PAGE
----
ECB holds steady but warns of turbulence
THE European Central Bank kept its interest rates at record lows and held fire on more economic stimulus, but warned of “uncertainties” ahead for the eurozone over the Brexit vote.
Describing the ECB’s current ultra-loose monetary policy as “effective”, bank chief Mario Draghi said policymakers stood ready to take action if needed to push up stubbornly low inflation and reinvigorate growth.
In the meantime, Mr Draghi asked for patience while the full impact of current policies unfolded.
Mr Draghi also announced new economic forecasts after a meeting of the bank’s governing council in Frankfurt last week, slightly raising this year’s growth forecast to 1.7 percent while lowering expectations for 2017 and 2018 to 1.6pc.
“The economic recovery in the euro area is expected to be dampened by still subdued foreign demand, partly related to the uncertainties following Brexit ... and a sluggish pace of implementation of structural reforms,” Mr Draghi said.
The eurozone economy has held up well against the initial shock of Britain’s June vote to quit the EU, early data showed.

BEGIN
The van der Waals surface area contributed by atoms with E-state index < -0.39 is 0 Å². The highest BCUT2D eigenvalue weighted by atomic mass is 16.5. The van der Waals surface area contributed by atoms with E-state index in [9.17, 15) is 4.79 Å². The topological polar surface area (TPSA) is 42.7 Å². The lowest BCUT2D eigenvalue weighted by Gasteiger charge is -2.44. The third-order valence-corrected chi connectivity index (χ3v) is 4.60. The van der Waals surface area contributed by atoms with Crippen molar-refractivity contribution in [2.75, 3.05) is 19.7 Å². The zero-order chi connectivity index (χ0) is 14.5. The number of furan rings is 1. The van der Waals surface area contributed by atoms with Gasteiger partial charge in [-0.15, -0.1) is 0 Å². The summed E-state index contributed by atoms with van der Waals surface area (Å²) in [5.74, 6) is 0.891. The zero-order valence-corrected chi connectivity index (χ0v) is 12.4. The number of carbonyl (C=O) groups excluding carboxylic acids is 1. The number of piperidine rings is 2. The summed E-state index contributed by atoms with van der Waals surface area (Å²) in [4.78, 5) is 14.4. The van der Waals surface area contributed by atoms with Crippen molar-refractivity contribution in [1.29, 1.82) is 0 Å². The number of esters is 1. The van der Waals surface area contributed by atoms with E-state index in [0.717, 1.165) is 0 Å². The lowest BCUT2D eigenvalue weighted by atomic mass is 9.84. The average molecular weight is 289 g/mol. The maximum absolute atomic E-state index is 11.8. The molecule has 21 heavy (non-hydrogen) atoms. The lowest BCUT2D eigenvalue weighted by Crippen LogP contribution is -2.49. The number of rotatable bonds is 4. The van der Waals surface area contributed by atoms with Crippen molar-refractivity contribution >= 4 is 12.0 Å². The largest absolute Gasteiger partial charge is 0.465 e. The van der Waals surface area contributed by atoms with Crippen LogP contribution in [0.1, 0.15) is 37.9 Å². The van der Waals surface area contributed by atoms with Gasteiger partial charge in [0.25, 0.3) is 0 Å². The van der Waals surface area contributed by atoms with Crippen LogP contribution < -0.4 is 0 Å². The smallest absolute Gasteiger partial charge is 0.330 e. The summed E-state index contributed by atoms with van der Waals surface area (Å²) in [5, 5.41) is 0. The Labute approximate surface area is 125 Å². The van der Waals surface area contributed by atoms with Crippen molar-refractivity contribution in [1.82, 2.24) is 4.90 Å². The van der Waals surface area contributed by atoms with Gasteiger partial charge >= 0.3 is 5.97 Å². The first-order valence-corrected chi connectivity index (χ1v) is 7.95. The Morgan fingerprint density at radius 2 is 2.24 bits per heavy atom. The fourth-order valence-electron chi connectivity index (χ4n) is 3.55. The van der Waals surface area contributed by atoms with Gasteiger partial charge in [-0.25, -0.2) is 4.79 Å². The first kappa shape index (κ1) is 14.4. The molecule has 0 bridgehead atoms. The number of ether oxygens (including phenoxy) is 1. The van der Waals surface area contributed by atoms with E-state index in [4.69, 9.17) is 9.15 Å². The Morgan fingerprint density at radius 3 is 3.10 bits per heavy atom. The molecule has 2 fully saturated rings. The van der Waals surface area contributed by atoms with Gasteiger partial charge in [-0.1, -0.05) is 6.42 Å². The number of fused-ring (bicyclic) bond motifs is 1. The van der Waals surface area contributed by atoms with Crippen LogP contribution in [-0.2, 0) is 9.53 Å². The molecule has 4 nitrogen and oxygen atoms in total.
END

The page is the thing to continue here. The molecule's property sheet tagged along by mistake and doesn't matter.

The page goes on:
But since Britain has yet to trigger the process to extricate itself from the bloc, analysts warn that it could take time for the economic fallout to make itself felt.
The bank’s governing body voted to keep the benchmark refinancing rate at 0pc, while the rate on the lending facility remains at 0.25pc and the bank deposit rate at -0.4pc.
A negative deposit rate means banks have to pay to park excess cash at the ECB, an unusual state of play that has squeezed banks’ profits and sparked fears lenders could pass the charges on to customers.
The council expects the rates to remain at current, or lower, levels for an extended period of time.
The rates decision was widely expected by analysts who predicted the ECB would opt to wait for more conclusive data on Brexit before embarking on any drastic policy changes.
The ECB also refrained from making any tweaks to its massive asset-buying program to encourage lending and investment, which has seen it purchase over 1 trillion euros in government and corporate bonds over the past 18 months.
“Interest rates have to stay low for the economic recovery to proceed, for the economic recovery to firm up, which in the end will have a positive effect on banks’ balance sheets as well,” Mr Dragi said. –
President of European Central Bank Mario Draghi (left) and Chair of the Economic and Monetary affairs Committee of European Parliament Roberto Gualtieri talking at an Informal Meeting of Ministers for Economic and Financial Affairs in Bratislava, Slovakia, on September 9.